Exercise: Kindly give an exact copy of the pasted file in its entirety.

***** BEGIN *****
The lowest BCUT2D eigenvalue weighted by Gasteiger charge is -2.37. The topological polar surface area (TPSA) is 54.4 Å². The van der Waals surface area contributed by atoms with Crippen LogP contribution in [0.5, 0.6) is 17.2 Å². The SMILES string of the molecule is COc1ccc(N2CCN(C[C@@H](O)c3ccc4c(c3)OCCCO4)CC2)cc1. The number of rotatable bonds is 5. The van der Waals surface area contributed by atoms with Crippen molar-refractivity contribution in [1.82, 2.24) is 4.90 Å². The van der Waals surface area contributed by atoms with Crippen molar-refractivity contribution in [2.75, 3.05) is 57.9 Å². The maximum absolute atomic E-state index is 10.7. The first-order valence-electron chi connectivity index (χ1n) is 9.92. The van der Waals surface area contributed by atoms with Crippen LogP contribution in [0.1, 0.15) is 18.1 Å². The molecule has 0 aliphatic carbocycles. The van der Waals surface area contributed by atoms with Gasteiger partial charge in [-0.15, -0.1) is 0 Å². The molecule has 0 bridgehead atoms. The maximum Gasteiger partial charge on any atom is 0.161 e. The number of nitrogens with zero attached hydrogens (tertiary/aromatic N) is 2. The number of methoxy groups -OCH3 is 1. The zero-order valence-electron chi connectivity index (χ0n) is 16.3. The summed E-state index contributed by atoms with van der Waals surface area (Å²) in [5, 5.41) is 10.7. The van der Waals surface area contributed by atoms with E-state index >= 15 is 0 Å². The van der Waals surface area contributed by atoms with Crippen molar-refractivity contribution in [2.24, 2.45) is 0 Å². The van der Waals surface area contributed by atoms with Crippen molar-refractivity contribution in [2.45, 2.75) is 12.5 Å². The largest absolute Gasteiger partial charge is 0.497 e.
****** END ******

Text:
The lowest BCUT2D eigenvalue weighted by Gasteiger charge is -2.37. The topological polar surface area (TPSA) is 54.4 Å². The van der Waals surface area contributed by atoms with Crippen LogP contribution in [0.5, 0.6) is 17.2 Å². The SMILES string of the molecule is COc1ccc(N2CCN(C[C@@H](O)c3ccc4c(c3)OCCCO4)CC2)cc1. The number of rotatable bonds is 5. The van der Waals surface area contributed by atoms with Crippen molar-refractivity contribution in [1.82, 2.24) is 4.90 Å². The van der Waals surface area contributed by atoms with Crippen molar-refractivity contribution in [2.75, 3.05) is 57.9 Å². The maximum absolute atomic E-state index is 10.7. The first-order valence-electron chi connectivity index (χ1n) is 9.92. The van der Waals surface area contributed by atoms with Crippen LogP contribution in [0.1, 0.15) is 18.1 Å². The molecule has 0 aliphatic carbocycles. The van der Waals surface area contributed by atoms with Gasteiger partial charge in [-0.15, -0.1) is 0 Å². The molecule has 0 bridgehead atoms. The maximum Gasteiger partial charge on any atom is 0.161 e. The number of nitrogens with zero attached hydrogens (tertiary/aromatic N) is 2. The number of methoxy groups -OCH3 is 1. The zero-order valence-electron chi connectivity index (χ0n) is 16.3. The summed E-state index contributed by atoms with van der Waals surface area (Å²) in [5, 5.41) is 10.7. The van der Waals surface area contributed by atoms with E-state index >= 15 is 0 Å². The van der Waals surface area contributed by atoms with Crippen molar-refractivity contribution in [2.24, 2.45) is 0 Å². The van der Waals surface area contributed by atoms with Crippen molar-refractivity contribution in [2.45, 2.75) is 12.5 Å². The largest absolute Gasteiger partial charge is 0.497 e.